Before you could compete in the Olympics, it's a safe bet that you would want to do some strength and aerobic training. How could you hope to compete if you weren't fit for the competition?
Planning to buy a home? Hmmm. Are there some things you could do to prepare for the event? What steps could you take to convince sellers you are a sincere, motivated buyer, capable of purchasing their home?
First, get your finances in order. Ask the real estate agent to set an appointment with a mortgage lender. By providing information about debts, employment, etc., you may obtain a firm mortgage commitment before ever beginning your home search. What property owner wouldn't be pleased to know that you already had loan approval?
Next, when you find the right home, offer a substantial earnest money deposit. Again, sellers are looking for the most promising of buyers. Even though they will not receive your deposit money until closing, they will react positively to your larger deposit offer, believing you to be a more substantial buyer.
Using the suggestions above, your purchase offer may be given more favorable consideration, allowing you to edge out less qualified buyers. Look for other ways to strengthen your buying position too. Each added benefit to the seller might increase your chances of "going for the gold!
Homebuyers sometimes scuttle their home purchase by making it difficult for the sellers to say "YES!" Instead of making a clear, concise offer to purchase, they complicate it by including too many "ifs, ands, buts, and wherefores."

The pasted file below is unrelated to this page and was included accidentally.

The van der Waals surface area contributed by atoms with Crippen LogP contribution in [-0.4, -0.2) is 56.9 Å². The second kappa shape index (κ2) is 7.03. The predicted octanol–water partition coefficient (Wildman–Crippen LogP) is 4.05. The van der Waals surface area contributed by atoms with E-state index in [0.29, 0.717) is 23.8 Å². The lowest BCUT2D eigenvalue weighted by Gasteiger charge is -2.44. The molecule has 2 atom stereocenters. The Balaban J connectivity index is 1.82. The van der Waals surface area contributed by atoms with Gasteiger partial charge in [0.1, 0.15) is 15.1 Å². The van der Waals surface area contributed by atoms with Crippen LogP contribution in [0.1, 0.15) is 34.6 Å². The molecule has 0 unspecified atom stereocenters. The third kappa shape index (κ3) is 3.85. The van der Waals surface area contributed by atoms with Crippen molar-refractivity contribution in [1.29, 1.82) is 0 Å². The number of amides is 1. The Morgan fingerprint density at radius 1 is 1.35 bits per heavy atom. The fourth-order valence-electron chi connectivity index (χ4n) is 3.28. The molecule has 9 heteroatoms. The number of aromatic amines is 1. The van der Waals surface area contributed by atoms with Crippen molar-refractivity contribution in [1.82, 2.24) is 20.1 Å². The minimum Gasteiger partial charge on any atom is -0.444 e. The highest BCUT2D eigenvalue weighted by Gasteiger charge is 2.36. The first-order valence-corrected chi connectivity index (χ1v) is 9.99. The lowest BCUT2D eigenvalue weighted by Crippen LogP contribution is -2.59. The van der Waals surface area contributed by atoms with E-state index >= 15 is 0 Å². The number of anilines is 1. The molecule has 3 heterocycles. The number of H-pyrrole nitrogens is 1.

Pretend you are a homeowner. Your home is priced fairly at $875,000. The buyers' offer reads: "Price is to be $855,000. Sellers are to pay all closing costs. Buyers have up to six months to sell their existing home, and may cancel the contract at any time. Sellers agree to leave microwave oven and riding mower at no cost to buyers. Inspections must be satisfactory to buyers, and sellers agree to pay up to $8,000 for needed repairs."
Get the picture? Where does it all end? How can the sellers predict a satisfactory outcome? The offer is so confusing and requires so many concessions.
The alternative is a clean offer, one which is easy to accept. Informed buyers first get a solid loan commitment from a mortgage lender. Then, knowing their financial limits, they make a firm offer, accompanied by a sizeable deposit and an early closing date. If money concessions are required, they are totaled and presented as a single request.
The result can be prompt acceptance from grateful sellers. With all the facts clearly included, their decision is an easy one - "YES!"
In the olden' days of real estate, there was an expression - "caveat emptor" - used to warn buyers about possible defects when buying a home. That expression translates to "Let The Buyer Beware", and was used to put buyers on notice of their responsibility to discover potential problems when purchasing a home.
Today, and always, it is a good idea for buyers to ask the right questions, thereby making sure a home purchase is right for them. Other safeguards are also available today that can help ensure and reassure buyers that the home of their choice is in tip-top shape.
One of the best methods is employment of a home inspector. Inspectors provide a comprehensive examination of all plumbing, heating/AC, electrical systems, as well as the structural integrity of the home. Appliances are tested, the roof examined, attics checked for structural weaknesses, and foundations reviewed for settling and cracking.
Upon completion, home inspectors should provide a thorough written disclosure of all defects, as well as minor shortcomings found during their inspection. A home inspection can be the buyer's best approach to a no-surprises home purchase.
In addition, ask the sellers for a written statement disclosing known defects in the home. As a homebuyer, expect to be fully informed about all aspects of the home you have chosen - then make your purchase with confidence!